Iowa City, UI promote healthy lifestyles with free classes, incentives


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Moving muscles can be a drag when subzero temperatures tend to put people into hibernation, said UI sophomore Brittany Hesse.

"I definitely think it's harder with the harsh winter conditions on campus," she said, noting that she works out despite the freezing weather.

The state's Live Healthy Iowa 100 Day Wellness Challenge — which began today — can help drive people out of seasonal lethargy.

Live Healthy Iowa, founded in 2001, tries to take the biggest roadblock to exercising — lack of motivation — by grouping participants in teams to support each other's excursive routines. But the $20 cost per person has motivated some students and residents to support the free Healthiest State Initiative.

"It's been kind of a challenge to incorporate [Live Healthy Iowa] on campus," said UI Health Iowa coordinator Tanya Villhauer.

Several Iowa City businesses are helping these fitness followers by holding free classes. The Washington Street Wellness Center, 505 E. Washington St., and Hy-Vee, 1720 Waterfront Drive, are hosting local nutritional and natural medicine expert Jason Bradley the third Tuesday of every month.

A 2010 Gallup-Healthways Well-Being Index ranked Iowa as the 19th healthiest state, a downgrade from its previous rank of seventh in 2009. Gov. Terry Branstad introduced the Healthiest State Initiative last summer.

"Our goal is to get Iowa to the number one spot by 2016," he said in a press release. "It's an ambitious goal to jump 18 positions in five years, but if anyone can do it, Iowans can."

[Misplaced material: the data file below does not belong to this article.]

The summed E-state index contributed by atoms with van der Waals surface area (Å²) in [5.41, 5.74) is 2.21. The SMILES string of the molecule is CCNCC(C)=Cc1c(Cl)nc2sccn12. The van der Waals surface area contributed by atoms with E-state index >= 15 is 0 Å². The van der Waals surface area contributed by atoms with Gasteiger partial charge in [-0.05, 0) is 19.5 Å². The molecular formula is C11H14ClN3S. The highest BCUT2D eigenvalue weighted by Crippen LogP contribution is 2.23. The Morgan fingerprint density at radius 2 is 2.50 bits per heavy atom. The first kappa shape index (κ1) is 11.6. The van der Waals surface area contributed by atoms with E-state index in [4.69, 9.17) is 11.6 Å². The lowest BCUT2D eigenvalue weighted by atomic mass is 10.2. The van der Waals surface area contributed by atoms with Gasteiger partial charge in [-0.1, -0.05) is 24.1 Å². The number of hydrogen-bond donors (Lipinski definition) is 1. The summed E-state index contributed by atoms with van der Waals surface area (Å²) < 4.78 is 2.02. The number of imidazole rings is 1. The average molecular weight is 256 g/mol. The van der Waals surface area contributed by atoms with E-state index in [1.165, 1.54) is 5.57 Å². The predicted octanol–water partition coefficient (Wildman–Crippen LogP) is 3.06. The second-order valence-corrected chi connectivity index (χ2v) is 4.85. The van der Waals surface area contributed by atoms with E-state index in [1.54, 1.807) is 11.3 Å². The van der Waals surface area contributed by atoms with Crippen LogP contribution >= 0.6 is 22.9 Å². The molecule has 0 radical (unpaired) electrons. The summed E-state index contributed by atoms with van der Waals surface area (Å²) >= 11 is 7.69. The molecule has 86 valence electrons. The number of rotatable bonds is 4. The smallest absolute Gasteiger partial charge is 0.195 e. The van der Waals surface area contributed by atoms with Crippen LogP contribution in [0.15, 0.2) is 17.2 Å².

But Bradley said he believes Iowans' lifestyles are actually worse than the report indicates.

"From my assessment with my patients that I see, we're not at 19," Bradley said. "We're worse than that. The state rankings have a lot do with body-mass index, and I don't put a lot of credence into that."

The UI has joined the state's efforts as well, with plans to launch its annual Passport: Round Trip to Health 10-week wellness program Feb. 6. The free online course, which has been around for about four years, offers students exercise and nutrition tips as well as prize incentives, Villhauer said.

"It has students track their physical activity, and we provide them with resources," she said. "We wanted to develop some kind of incentive because of this time of the year."

About 900 students participated in the course last year, said Heidi Bohall, a UI Student Health official.

Kim Jamriska, a Recreational Services coordinator, told The Daily Iowan daily attendance at the Campus Recreation & Wellness Center was between 5,000 and 6,000 last year.

And although Bradley believes it's manageable for Iowa to become the healthiest state in four years, Bradley said Iowans still have a lot of work to do.

"We, Hy-Vee, and the state have a job to educate the public," he said. "It's going to take a lot of effort on a lot of people's parts. If we're going to make this work in four years it's got to be a largely concerted effort."

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